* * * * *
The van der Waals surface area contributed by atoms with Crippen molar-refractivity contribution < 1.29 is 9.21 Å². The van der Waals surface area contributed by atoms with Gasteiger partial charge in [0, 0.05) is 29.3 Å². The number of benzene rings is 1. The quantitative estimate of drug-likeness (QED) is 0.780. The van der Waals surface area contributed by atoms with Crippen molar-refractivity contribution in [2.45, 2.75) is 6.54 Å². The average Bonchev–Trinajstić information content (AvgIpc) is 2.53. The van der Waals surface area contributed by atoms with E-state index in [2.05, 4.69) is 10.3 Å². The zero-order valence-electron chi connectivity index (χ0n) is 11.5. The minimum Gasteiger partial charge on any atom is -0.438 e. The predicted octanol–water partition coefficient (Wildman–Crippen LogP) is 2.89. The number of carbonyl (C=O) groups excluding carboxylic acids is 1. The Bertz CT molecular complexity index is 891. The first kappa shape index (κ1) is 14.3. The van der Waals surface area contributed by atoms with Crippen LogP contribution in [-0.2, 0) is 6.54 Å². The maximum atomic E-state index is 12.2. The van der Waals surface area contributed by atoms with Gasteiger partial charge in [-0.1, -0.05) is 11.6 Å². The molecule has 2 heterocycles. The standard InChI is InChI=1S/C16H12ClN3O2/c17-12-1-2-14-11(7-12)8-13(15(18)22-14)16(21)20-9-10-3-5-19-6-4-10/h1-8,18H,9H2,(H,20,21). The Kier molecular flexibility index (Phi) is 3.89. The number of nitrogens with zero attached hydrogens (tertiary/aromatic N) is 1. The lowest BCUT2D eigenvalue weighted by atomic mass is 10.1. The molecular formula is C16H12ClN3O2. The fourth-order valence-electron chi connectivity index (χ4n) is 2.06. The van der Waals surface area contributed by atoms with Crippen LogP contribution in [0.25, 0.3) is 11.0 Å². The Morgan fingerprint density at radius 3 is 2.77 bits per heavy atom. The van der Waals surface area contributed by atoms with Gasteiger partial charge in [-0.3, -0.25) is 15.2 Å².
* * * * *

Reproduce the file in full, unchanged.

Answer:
The van der Waals surface area contributed by atoms with Crippen molar-refractivity contribution < 1.29 is 9.21 Å². The van der Waals surface area contributed by atoms with Gasteiger partial charge in [0, 0.05) is 29.3 Å². The number of benzene rings is 1. The quantitative estimate of drug-likeness (QED) is 0.780. The van der Waals surface area contributed by atoms with Crippen molar-refractivity contribution in [2.45, 2.75) is 6.54 Å². The average Bonchev–Trinajstić information content (AvgIpc) is 2.53. The van der Waals surface area contributed by atoms with E-state index in [2.05, 4.69) is 10.3 Å². The zero-order valence-electron chi connectivity index (χ0n) is 11.5. The minimum Gasteiger partial charge on any atom is -0.438 e. The predicted octanol–water partition coefficient (Wildman–Crippen LogP) is 2.89. The number of carbonyl (C=O) groups excluding carboxylic acids is 1. The Bertz CT molecular complexity index is 891. The first kappa shape index (κ1) is 14.3. The van der Waals surface area contributed by atoms with Crippen LogP contribution in [-0.2, 0) is 6.54 Å². The maximum atomic E-state index is 12.2. The van der Waals surface area contributed by atoms with Gasteiger partial charge in [-0.1, -0.05) is 11.6 Å². The molecule has 2 heterocycles. The standard InChI is InChI=1S/C16H12ClN3O2/c17-12-1-2-14-11(7-12)8-13(15(18)22-14)16(21)20-9-10-3-5-19-6-4-10/h1-8,18H,9H2,(H,20,21). The Kier molecular flexibility index (Phi) is 3.89. The number of nitrogens with zero attached hydrogens (tertiary/aromatic N) is 1. The lowest BCUT2D eigenvalue weighted by atomic mass is 10.1. The molecular formula is C16H12ClN3O2. The fourth-order valence-electron chi connectivity index (χ4n) is 2.06. The van der Waals surface area contributed by atoms with Crippen LogP contribution in [0.25, 0.3) is 11.0 Å². The Morgan fingerprint density at radius 3 is 2.77 bits per heavy atom. The van der Waals surface area contributed by atoms with Gasteiger partial charge in [-0.3, -0.25) is 15.2 Å².